Welcome to the whimsical, sometimes tragic, wholly musical world of Sir Elton John.
On Wednesday, fans lined up at Alice Tully Hall in Manhattan’s Lincoln Center donning their “rock and roll” star-shaped sunglasses and colorful wigs to celebrate the U.S. premiere of Elton John’s musical biopic “Rocketman.” Before the film, actors and filmmakers gathered on the red carpet to chat about the film and its impact on audiences.
“[John] loves it,” Taron Egerton, who stars as the music icon in the film, told Variety. “He’s very passionate about it, and that’s obviously very validating for us. Although Elton [John] gave us all his blessing and knew exactly the story we were telling, he kind of left us to it. It’s also very risky because you don’t know how he’s going to respond. The overall feeling, I hope, is that it’s joyous and it’s a celebration of his legacy.”
John and his husband, David Furnish, produced “Rocketman” and the star as well as his songwriting partner, Bernie Taupin, were involved in the progression of the film. The biopic follows John’s life from early childhood to his American start at the Troubadour venue in West Hollywood, Ca. to his drug addiction and eventual sobriety.
“I had input all the way through the production. It’s produced by Elton [John] and his husband. It’s not like it was done independently,” Taupin said. “We vetted the whole process all the way through.”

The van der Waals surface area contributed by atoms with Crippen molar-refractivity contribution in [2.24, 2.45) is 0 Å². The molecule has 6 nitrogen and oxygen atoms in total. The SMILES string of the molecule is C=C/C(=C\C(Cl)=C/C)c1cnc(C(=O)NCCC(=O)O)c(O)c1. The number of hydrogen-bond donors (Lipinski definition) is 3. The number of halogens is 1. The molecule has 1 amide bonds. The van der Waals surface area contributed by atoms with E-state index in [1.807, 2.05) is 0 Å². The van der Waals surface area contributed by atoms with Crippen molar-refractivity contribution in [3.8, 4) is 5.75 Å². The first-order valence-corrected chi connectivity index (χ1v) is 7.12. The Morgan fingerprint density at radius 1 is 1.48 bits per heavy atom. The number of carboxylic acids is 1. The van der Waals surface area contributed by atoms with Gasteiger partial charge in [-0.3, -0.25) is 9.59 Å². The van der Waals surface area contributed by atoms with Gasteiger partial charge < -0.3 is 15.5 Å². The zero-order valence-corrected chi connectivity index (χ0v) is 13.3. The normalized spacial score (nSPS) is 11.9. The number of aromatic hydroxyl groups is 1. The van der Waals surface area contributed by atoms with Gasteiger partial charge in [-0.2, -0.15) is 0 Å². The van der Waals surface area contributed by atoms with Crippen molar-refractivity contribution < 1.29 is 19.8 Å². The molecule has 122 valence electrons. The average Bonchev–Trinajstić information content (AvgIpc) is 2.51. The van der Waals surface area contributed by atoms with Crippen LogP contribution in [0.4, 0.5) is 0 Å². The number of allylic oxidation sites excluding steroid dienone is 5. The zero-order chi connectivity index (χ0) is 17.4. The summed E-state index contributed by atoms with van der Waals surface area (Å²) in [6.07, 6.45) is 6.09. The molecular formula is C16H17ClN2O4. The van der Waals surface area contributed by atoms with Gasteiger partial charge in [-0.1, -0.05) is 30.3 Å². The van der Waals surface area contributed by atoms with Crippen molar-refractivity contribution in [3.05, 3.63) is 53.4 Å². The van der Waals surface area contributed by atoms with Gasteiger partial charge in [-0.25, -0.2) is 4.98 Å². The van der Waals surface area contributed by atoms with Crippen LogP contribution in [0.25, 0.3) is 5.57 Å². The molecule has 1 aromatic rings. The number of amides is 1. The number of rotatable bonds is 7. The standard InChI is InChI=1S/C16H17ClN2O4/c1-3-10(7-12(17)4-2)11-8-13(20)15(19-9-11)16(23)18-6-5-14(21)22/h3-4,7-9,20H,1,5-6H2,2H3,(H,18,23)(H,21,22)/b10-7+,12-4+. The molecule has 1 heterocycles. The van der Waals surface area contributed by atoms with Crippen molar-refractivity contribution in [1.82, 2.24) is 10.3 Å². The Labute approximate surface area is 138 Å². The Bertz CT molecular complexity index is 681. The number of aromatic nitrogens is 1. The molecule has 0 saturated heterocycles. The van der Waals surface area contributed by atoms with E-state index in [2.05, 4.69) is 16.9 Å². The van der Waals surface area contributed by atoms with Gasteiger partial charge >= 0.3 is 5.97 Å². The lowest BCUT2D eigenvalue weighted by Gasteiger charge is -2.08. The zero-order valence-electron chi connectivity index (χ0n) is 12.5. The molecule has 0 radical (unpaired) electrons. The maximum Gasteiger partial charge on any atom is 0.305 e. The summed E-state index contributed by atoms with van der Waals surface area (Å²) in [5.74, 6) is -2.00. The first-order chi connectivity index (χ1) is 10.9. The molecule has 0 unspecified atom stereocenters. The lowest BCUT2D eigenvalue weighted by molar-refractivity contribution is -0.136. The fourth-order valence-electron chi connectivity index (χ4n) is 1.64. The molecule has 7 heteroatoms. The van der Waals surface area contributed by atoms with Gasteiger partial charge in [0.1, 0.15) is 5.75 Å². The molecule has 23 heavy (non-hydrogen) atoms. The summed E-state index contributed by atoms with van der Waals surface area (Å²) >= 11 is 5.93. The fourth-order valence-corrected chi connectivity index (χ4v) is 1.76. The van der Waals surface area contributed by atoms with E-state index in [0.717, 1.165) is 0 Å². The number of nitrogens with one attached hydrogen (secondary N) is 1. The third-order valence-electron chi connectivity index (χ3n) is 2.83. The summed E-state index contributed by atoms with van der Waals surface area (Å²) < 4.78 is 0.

Instead of a classical biopic, Furnish said that they took a fantasy filmmaking direction which reflected the musician’s colorful life. Ultimately, Furnish wants the takeaway to be filled with hope and forgiveness despite hardship.
“I hope people take away a message of hope and redemption. I think that Elton is very honest about his struggles and his humanity and the idea that you can make mistakes in life and you can have challenging times, but if you have the support of other people you can pull through them and go on to do great things in your life,” Furnish said.
The original score, adapted by Matthew Margeson with a 40-piece choir and 80-piece orchestra, allowed the composer to bring John’s songs to life on the big-screen. There are also choreographed bits in the film, handled by Adam Murray, who expressed pride while chatting on the carpet.
“It’s such a special project on so many levels and I keep saying that for me as a gay man, me as a creative and a music lover, it is very emotional,” Murray said.
When asked about the film’s intimate male love scene, Murray praised Paramount Pictures for honoring the moment and Director Dexter Fletcher’s vision.
Fletcher, who has experience directing both musicals and biopics including the recent “Bohemian Rhapsody” about Queen, wanted this Elton John tribute to be a “spectacle on a grand scale.” Of all of the costumes in the film, he said that the “chicken man” suit was his personal favorite.
“I rather like what we call the ‘chicken man’ outfit with the big red headdress,” Fletcher said.
Before the start of the film, the audience cheered for the cast, filmmakers, and songwriter Bernie Taupin as they arrived onstage to honor “Rocketman” and Elton John. Afterward, nearly all of the audience members stayed to watch the credits featuring original photographs of John throughout his career.
Tavern on the Green in Central Park hosted the after party featuring disco balls at the entrance. Guests posed for photos at a grand piano, and dined on beef and chicken sliders accompanied by wine and champagne.